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Updated by Charles Bystock on 03/18/2014

cloud computing and data centersFrom global warming on down to the details of everyday living, sustainability seems to be on everyone’s mind. In many industries, going green has become as important for corporate reputations as for the environment. Cloud computing and data centers converge in ways that can help you create a greener IT environment.

Or do they?

The narrow view says yes.

Computers themselves are far more energy-efficient than they used to be, even as they are far more powerful than ever before. So you’re automatically greener. Reconfiguring your storage architecture and virtualizing your data centers further increases efficiencies, though it has to be done right to accomplish maximum savings.

There are important financial reasons to go green, too. Power consumption is a major budget item for any data center environment, and rapidly increasing volumes of data require ever more capacity to process and store the information. More workload equals more power used.

On the other hand, sharing cloud computing and data centers via outsourcing eliminates the need to buy and operate physical equipment and software applications. That reduces your physical footprint as well as your sizeable carbon footprint that comes from electronic emissions.

Cloud computing services can help your company address the seemingly insatiable need to accommodate ever-increasing data volumes. You no longer have to stock up on capacity you rarely need, just so you’re prepared for periodic peaks. That gives you another kind of “green,” because you can save or redirect capital funds formerly allocated to IT resources.

The broader view is a bit more murky.

Sharing pooled resources and facilities enables your internal IT to function more efficiently and cost-effectively. When you multiply that by the growing number of companies in the pool, the broader social impact can be significant indeed. By greening-up your data centers, you’re helping create a greener world, and that’s a good thing. The composite savings easily soar into the multi-millions of dollars, with corresponding conservation of finite natural resources.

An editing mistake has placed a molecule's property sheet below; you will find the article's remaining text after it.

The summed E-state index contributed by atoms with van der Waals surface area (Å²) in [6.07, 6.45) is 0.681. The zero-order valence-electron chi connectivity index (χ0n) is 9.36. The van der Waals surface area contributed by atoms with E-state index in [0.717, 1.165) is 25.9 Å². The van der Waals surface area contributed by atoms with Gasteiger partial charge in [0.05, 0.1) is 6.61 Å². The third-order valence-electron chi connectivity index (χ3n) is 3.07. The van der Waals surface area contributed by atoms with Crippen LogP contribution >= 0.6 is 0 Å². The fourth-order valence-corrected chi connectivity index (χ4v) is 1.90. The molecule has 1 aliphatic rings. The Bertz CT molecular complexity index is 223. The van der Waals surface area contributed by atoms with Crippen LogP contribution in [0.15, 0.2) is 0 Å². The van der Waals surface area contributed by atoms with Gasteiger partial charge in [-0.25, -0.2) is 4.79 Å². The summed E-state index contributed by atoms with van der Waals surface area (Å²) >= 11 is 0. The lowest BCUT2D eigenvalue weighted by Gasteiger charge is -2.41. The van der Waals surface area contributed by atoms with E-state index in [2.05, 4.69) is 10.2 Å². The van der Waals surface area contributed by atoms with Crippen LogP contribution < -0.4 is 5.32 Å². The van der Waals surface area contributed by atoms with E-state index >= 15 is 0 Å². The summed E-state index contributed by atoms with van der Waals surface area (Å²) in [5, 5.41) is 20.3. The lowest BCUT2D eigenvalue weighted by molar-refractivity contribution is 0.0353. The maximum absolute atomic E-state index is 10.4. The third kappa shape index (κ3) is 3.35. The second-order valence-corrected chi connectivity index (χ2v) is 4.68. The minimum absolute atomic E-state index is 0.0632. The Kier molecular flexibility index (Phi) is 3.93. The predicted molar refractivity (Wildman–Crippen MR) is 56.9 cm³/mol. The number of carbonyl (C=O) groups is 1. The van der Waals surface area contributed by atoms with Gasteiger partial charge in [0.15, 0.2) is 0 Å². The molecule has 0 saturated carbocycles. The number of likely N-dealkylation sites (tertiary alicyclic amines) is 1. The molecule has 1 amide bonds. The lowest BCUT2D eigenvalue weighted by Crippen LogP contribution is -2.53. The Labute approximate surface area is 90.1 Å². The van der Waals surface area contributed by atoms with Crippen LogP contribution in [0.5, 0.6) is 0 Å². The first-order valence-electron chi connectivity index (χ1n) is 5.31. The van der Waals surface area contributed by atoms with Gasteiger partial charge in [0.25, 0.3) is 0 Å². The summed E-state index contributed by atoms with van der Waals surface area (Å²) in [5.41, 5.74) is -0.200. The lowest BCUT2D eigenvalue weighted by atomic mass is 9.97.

Virtualizing your IT environment increases your ability to interact with customers digitally. That reduces or eliminates the need for physical stores or even offices, the need for employees and customers to drive to those locations, etc., generating a broader array of energy savings. Some of that has a direct impact on your financials, but much of those benefits are considerably more esoteric.

Even the most socially conscious corporations may not see sustainability as a priority, despite the positive environmental impact and possibly increased goodwill it can bring. You’re in business to make money, and initiatives that don’t align with that simply send you off course.

And just because you aren’t using up vast amounts of energy and producing toxic emissions doesn’t mean no one is. The onus has mostly shifted to your cloud services and data center management providers, who undoubtedly have enormous, albeit partially virtualized, data centers of their own humming 24/7 to ensure you and your customers get the service you expect.

What can you do?

Assuming your company has a sustainability plan in place as part of your overall business goals, you can consider specific enhancements or modifications or outright transformation of your IT environment that enable you to reduce internal power and cooling needs. Cloud computing and data centers are good places to start.

You can ask the right questions of potential service providers, to ensure you’re choosing working partners whose “green quotient” and goals match yours. That way you aren’t simply dodging responsibility by handing it off to someone else.

Energy efficiency is about tradeoffs. While it’s clear strategically designed solutions for cloud computing and data centers can bring great savings, you can’t make a high-level case for your own organization by focusing on one or a few specifics. Instead, you’ll need to weigh the value of each opportunity against the costs and, eventually, your bottom line, to calculate company-wide impact.